All eyes Wednesday were on the inauguration of Connecticut's 88th governor, Dan Malloy.
There was pomp. There was circumstance. There was all the optimism and good cheer that comes with the beginning of a new political era.
But if you wanted a more telling and accurate story of the state of politics in Connecticut, you would have found it hours before the day's festivities began — in a small Hartford courtroom where a veteran lawmaker was muttering guilty six times under his breath.
Wednesday morning, Sen. Thomas Gaffey pleaded guilty to double-dipping — billing both the state and his political action committee — for trips to conferences throughout the country. Sometimes, accompanied by his girlfriend.
On the same day that Gaffey was supposed to be sworn in to office, he was instead offering a cover-all-bases apology that sounded a lot like others we've heard from fallen lawmakers.
"I apologize to the court, I apologize to my family, my community, my district and the state of Connecticut," Gaffey said in court shortly after resigning his seat. "I take full responsibility for these mistakes."
Judge Julia Dewey, who gave Gaffey a six-month suspended sentence and 100 hours of community service, was polite, even kind to Gaffey, whose son committed suicide in 2009.
But she also sternly reminded Gaffey that he had humiliated himself and victimized the state and his constituents.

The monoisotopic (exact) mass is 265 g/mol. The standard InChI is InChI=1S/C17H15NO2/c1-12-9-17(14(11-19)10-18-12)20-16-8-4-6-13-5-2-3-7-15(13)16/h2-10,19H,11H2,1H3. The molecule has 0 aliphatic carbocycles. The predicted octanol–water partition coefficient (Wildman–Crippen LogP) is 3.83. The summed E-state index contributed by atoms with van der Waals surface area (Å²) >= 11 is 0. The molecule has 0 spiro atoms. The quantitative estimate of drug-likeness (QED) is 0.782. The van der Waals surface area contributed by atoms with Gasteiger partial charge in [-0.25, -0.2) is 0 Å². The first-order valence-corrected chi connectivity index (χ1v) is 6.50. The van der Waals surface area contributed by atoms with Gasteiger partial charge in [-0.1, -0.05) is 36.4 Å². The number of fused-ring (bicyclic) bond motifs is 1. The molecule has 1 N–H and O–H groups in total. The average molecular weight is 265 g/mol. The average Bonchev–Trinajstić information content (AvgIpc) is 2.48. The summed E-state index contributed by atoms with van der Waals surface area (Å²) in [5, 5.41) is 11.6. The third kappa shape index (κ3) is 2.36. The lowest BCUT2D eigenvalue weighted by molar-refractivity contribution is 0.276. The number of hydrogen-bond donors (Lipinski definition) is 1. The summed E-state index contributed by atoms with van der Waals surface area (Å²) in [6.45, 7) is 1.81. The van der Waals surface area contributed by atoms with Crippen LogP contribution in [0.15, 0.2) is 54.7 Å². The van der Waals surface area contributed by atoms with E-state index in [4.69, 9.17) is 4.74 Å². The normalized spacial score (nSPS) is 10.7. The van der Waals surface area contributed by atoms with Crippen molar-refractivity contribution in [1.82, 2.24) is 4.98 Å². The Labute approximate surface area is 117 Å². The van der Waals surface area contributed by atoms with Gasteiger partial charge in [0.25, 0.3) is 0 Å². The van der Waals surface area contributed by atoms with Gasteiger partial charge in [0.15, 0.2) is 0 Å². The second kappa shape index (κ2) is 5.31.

"People don't trust politicians," she told a subdued Gaffey.
The question, she added, was "why?" Why throw away so much for so little?
It's actually an easy question to answer, and we can start with the brotherhood of disgraced politicians that Gaffey now joins.
Gov. John Rowland.
Hartford Mayor Eddie Perez.
Senate Minority Leader Lou DeLuca.
Bridgeport Mayor Joseph Ganim.
It's arrogance, it's entitlement. It's pathetic when you consider all the goodwill that was being thrown Malloy's way Wednesday, and all the opportunities politicians are given to change people's lives and make a positive mark on the world around them.
And yet over and over again, too many throw it away — and for what? A few free trips, some extra money and, of course, those perennial home renovations.
In his first speech to the General Assembly, Malloy referred to the crossroads at which the state now stands.
"Today marks quite a bit more than the singular act of a transition from one gubernatorial administration to another,'' he said. "It is a demarcation between where we have been and where we are going, about remembering who we are and what we are capable of when it counts the most."
Those are good words, the right words for a celebratory and optimistic inauguration day.
But now, it's time to prove it. And Malloy can start by setting an example as a politician who uses his power to benefit the people and state he's now leading.
Helen Ubinas' column appears on Thursdays and Sundays. Read her blog, Notes From Hel, at courant.com/helen and follow her on Twitter at http://twitter.com/NotesFromHeL.